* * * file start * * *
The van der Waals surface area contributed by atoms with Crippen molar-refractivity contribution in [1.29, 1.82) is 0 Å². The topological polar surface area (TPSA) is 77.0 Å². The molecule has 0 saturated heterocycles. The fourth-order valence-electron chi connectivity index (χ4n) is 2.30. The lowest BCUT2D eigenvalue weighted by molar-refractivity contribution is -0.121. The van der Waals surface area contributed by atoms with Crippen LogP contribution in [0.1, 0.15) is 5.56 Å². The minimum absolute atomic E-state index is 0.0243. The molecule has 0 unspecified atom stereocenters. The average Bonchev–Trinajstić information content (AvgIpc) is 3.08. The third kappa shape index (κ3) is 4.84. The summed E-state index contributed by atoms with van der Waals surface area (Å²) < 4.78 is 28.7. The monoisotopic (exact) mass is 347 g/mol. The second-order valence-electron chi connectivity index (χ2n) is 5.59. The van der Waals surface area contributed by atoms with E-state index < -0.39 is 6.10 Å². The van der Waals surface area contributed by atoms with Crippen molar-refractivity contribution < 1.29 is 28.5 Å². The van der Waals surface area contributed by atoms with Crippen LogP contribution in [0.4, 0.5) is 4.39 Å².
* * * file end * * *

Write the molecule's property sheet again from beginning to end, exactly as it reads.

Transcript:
The van der Waals surface area contributed by atoms with Crippen molar-refractivity contribution in [1.29, 1.82) is 0 Å². The topological polar surface area (TPSA) is 77.0 Å². The molecule has 0 saturated heterocycles. The fourth-order valence-electron chi connectivity index (χ4n) is 2.30. The lowest BCUT2D eigenvalue weighted by molar-refractivity contribution is -0.121. The van der Waals surface area contributed by atoms with Crippen LogP contribution in [0.1, 0.15) is 5.56 Å². The minimum absolute atomic E-state index is 0.0243. The molecule has 0 unspecified atom stereocenters. The average Bonchev–Trinajstić information content (AvgIpc) is 3.08. The third kappa shape index (κ3) is 4.84. The summed E-state index contributed by atoms with van der Waals surface area (Å²) < 4.78 is 28.7. The monoisotopic (exact) mass is 347 g/mol. The second-order valence-electron chi connectivity index (χ2n) is 5.59. The van der Waals surface area contributed by atoms with E-state index < -0.39 is 6.10 Å². The van der Waals surface area contributed by atoms with Crippen molar-refractivity contribution < 1.29 is 28.5 Å². The van der Waals surface area contributed by atoms with Crippen LogP contribution in [0.4, 0.5) is 4.39 Å².